“The bigger picture and why all of this matters
The PACE trial has had a severely adverse effect on the treatment of many ME patients all over the world. This particular Tribunal case is of unusual significance for reasons explained above. Judging by the viewing figures on this blog, people from many different countries are following its progress.
This Tribunal hearing broadly encompasses issues of law, media, transparency/open justice, science/academia, ethics, data sharing and – perhaps most important of all – the ever-increasing trend towards open data. It could quite reasonably be argued that, where a particular study is unusually controversial, the best way of addressing the issue is to make all the data available, with redaction/anonymisation where appropriate. If that were to happen, then all the interested parties could participate in the debate on an equal footing and in a properly-informed manner.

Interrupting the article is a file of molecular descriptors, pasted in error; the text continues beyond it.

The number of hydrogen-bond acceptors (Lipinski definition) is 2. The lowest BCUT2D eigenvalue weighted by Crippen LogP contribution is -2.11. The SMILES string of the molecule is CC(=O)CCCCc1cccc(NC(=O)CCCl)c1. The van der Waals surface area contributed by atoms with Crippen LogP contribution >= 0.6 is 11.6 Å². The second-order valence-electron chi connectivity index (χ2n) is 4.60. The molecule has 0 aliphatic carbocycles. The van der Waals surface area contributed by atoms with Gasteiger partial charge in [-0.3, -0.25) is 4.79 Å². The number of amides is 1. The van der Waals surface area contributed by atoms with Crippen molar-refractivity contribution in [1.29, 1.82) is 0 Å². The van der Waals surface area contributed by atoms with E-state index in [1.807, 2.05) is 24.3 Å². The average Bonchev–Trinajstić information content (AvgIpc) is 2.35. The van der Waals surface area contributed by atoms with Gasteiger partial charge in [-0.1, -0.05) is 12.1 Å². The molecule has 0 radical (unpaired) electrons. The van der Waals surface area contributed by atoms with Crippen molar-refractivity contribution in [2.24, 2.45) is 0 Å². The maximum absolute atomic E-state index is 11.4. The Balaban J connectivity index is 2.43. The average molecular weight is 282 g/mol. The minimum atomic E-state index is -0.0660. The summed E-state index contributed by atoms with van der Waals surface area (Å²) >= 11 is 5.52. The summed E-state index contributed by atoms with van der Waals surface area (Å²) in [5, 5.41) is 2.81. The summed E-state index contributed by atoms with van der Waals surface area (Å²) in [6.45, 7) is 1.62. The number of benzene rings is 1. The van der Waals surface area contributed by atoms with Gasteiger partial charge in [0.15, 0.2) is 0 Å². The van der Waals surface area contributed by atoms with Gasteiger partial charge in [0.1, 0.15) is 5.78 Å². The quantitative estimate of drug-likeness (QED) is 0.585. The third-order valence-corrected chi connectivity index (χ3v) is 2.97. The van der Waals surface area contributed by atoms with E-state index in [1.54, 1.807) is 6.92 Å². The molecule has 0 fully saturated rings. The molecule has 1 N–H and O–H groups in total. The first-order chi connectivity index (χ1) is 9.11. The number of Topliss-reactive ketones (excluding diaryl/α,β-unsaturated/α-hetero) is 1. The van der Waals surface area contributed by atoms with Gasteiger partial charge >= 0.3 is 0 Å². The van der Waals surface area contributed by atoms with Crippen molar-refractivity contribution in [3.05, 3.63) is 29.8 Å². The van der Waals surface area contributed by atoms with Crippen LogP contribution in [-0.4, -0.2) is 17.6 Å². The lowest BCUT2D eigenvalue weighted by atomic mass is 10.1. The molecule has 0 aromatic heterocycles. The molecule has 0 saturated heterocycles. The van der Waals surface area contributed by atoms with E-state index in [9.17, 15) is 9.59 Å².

In the five years since the publication of the PACE trial, I have counted at least ten different sections of FOIA which have been used by the trial’s authors as reasons for not disclosing information. On any view, that seems a little excessive.” Valerie Eliot Smith
This post follows on from my previous posts QMUL v the Information Commissioner + Matthees (PACE Trial) Part 1 and QMUL’s upcoming appeal against the Information Commissioner’s decision on release of PACE trial data. For a full explanation to the background and history of this case, please see my more detailed post from November 2015 Queen Mary University of London to appeal Information Commissioner’s decision on disclosure of PACE Trial data.
Case history and background
In March 2014, Mr Matthees sought some of the data from the controversial PACE trial, using the process set out in the English Freedom of Information Act (FOIA). This information is held by relevant public authority, Queen Mary University…
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